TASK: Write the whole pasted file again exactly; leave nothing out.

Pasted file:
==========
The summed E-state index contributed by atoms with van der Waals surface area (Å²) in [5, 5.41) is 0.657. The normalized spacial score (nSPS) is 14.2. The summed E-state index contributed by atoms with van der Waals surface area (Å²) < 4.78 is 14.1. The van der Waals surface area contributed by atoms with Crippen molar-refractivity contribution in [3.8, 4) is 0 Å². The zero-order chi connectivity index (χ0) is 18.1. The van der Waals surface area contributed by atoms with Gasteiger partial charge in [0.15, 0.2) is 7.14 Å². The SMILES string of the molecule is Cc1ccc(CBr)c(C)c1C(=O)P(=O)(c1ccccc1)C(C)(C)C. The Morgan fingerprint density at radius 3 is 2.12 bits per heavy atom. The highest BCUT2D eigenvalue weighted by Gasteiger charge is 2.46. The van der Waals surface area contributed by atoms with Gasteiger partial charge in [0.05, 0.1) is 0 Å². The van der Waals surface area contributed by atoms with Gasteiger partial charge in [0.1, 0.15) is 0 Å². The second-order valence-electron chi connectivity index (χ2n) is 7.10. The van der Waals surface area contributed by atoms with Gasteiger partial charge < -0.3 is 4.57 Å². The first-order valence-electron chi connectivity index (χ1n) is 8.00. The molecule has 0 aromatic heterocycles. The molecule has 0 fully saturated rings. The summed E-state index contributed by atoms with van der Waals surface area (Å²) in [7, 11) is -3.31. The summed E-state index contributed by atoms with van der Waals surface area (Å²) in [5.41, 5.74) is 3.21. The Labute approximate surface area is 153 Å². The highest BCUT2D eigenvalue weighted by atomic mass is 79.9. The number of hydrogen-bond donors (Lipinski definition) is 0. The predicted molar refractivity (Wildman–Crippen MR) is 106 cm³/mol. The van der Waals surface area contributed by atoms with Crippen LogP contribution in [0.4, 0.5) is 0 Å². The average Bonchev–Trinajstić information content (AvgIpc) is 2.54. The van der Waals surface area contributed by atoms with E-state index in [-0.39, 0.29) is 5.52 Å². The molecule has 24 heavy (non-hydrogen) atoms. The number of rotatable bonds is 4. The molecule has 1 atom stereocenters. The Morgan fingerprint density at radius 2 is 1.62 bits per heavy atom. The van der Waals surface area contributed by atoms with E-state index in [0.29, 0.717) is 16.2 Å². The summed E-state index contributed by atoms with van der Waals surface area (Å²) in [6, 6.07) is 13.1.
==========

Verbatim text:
The summed E-state index contributed by atoms with van der Waals surface area (Å²) in [5, 5.41) is 0.657. The normalized spacial score (nSPS) is 14.2. The summed E-state index contributed by atoms with van der Waals surface area (Å²) < 4.78 is 14.1. The van der Waals surface area contributed by atoms with Crippen molar-refractivity contribution in [3.8, 4) is 0 Å². The zero-order chi connectivity index (χ0) is 18.1. The van der Waals surface area contributed by atoms with Gasteiger partial charge in [0.15, 0.2) is 7.14 Å². The SMILES string of the molecule is Cc1ccc(CBr)c(C)c1C(=O)P(=O)(c1ccccc1)C(C)(C)C. The Morgan fingerprint density at radius 3 is 2.12 bits per heavy atom. The highest BCUT2D eigenvalue weighted by Gasteiger charge is 2.46. The van der Waals surface area contributed by atoms with Gasteiger partial charge in [0.05, 0.1) is 0 Å². The van der Waals surface area contributed by atoms with Gasteiger partial charge in [0.1, 0.15) is 0 Å². The second-order valence-electron chi connectivity index (χ2n) is 7.10. The van der Waals surface area contributed by atoms with Gasteiger partial charge < -0.3 is 4.57 Å². The first-order valence-electron chi connectivity index (χ1n) is 8.00. The molecule has 0 aromatic heterocycles. The molecule has 0 fully saturated rings. The summed E-state index contributed by atoms with van der Waals surface area (Å²) in [7, 11) is -3.31. The summed E-state index contributed by atoms with van der Waals surface area (Å²) in [5.41, 5.74) is 3.21. The Labute approximate surface area is 153 Å². The highest BCUT2D eigenvalue weighted by atomic mass is 79.9. The number of hydrogen-bond donors (Lipinski definition) is 0. The predicted molar refractivity (Wildman–Crippen MR) is 106 cm³/mol. The van der Waals surface area contributed by atoms with Crippen LogP contribution in [0.4, 0.5) is 0 Å². The average Bonchev–Trinajstić information content (AvgIpc) is 2.54. The van der Waals surface area contributed by atoms with E-state index in [-0.39, 0.29) is 5.52 Å². The molecule has 24 heavy (non-hydrogen) atoms. The number of rotatable bonds is 4. The molecule has 1 atom stereocenters. The Morgan fingerprint density at radius 2 is 1.62 bits per heavy atom. The van der Waals surface area contributed by atoms with E-state index in [0.29, 0.717) is 16.2 Å². The summed E-state index contributed by atoms with van der Waals surface area (Å²) in [6, 6.07) is 13.1.